Right-wing politicians argue that private providers are much faster and more cost-efficient and are entitled to be profitably paid for their services. Moreover, as respectable and ethical enterprises, they would never extract excessive profits or engage in underhand or lazy practices to the detriment of patients.

Unfortunately, the evidence is that they are not all such paragons of virtue, e.g., the notorious case of surgeon Ian Paterson, who was jailed for 20 years.

A ruthless pursuit of profit encourages, if not ensures, a heavy reliance on amoral calculation by some of those engaged in private health care.

Not all private healthcare provision is incompetent, poor value for money, fraudulent, or worse, damaging or dangerous for patients.

The long-standing public/private partnership arrangement that characterises the UK’s NHS should be able to continue both in principle and practice, so long as there are stringent monitoring, control, and independent auditing systems in place, reinforced by both NHS and government determination to stamp out unethical, harmful and, especially, criminal conduct.

The UK’s Care and Quality Commission will not be robust enough for these oversight tasks. The level of independent auditing (and corrective action) cannot be ‘tick-box’ or superficial ‘window dressing’ if it is to have any benefit, let alone credibility.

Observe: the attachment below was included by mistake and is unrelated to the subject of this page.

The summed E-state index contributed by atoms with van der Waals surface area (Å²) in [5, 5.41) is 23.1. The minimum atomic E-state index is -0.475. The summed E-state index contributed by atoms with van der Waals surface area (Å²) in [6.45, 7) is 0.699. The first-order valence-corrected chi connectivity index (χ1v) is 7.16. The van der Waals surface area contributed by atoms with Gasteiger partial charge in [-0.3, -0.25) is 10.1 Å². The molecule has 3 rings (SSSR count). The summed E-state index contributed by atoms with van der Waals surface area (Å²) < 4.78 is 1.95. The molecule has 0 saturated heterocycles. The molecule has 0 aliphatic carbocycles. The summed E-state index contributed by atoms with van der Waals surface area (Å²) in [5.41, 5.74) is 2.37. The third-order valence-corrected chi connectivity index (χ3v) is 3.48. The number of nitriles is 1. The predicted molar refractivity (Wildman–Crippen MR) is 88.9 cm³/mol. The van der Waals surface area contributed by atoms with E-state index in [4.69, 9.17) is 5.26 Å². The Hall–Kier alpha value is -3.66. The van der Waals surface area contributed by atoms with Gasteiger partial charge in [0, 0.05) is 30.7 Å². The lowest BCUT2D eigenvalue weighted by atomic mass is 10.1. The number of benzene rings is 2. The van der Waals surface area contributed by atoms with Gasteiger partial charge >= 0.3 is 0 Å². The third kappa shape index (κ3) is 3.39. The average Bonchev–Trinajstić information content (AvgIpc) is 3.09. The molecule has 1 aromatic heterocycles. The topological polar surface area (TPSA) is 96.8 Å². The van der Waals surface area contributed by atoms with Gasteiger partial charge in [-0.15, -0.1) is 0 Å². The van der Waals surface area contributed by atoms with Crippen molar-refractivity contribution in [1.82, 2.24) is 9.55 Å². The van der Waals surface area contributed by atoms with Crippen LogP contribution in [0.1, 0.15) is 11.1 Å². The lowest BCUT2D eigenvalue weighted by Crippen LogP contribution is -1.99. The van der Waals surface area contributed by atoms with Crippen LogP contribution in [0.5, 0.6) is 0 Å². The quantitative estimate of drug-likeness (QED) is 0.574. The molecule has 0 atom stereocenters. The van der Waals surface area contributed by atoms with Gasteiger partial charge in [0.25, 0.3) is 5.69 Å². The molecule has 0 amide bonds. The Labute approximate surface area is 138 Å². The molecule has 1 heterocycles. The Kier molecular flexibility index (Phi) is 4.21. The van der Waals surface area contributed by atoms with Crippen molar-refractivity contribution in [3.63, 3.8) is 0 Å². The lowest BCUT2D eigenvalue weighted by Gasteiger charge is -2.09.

Avoidance of Failure

The required headline preventive elements include:

Compulsory liability/surety bonds amounting to, say, 10% of pre-tax turnover imposed on all corporate entities and their individual board members that seek to provide services to the NHS.

Compulsory financial and character ‘due diligence’ screening on all corporate entities and their senior personnel that seek to provide services to the NHS.

Compulsory fit-for-purpose registration and competence certification of all insurance entities and their professional and sales staff engaged in offering Private Medical Expenses Insurance.

Regular compulsory independent validation audits and verification audits (to national criteria, standards, and certified auditors) of all corporate policies, strategies, operations, and management systems about the contracted provision of services to the NHS.

Regularly review the implementation speed and effectiveness of remedial recommendations in compulsory audit reports.

Judicial penalties for corporate wrong-doers (both organisation and individuals), including, say, 10% of pre-tax profits and, where appropriate, jail sentences and/or fines, asset confiscation, compensation orders, directorship bans, and compulsory ‘name-and-shame’ orders.

Control analogues exist.

The UK Competition and Markets Authority has already imposed massive fines, compensation orders, and directorship bans on ‘racketeer’ raiders who have inflated monopoly prices for critical pharmaceuticals supplied to the NHS.

The UK Online Safety Bill will likely impose broadly similar controls on online platform companies and senior executives.

In health care, the emphasis must be on prevention and fairness now rather than a future corrective reaction based on bad experience.

 

This is an abridgement of ‘The UK’s NHS is Broken: Is Private Medicine the Answer?’ by John Broadway and Alan Waring, published in Fair Observer, 26 October 2022.

Dr Alan Waring is Adjunct Professor at Centre for Risk and Decision Sciences (CERIDES) at the European University Cyprus. He is author of several books on risk & contributed to The Risk Watch Column in Financial Mirror 2004-2016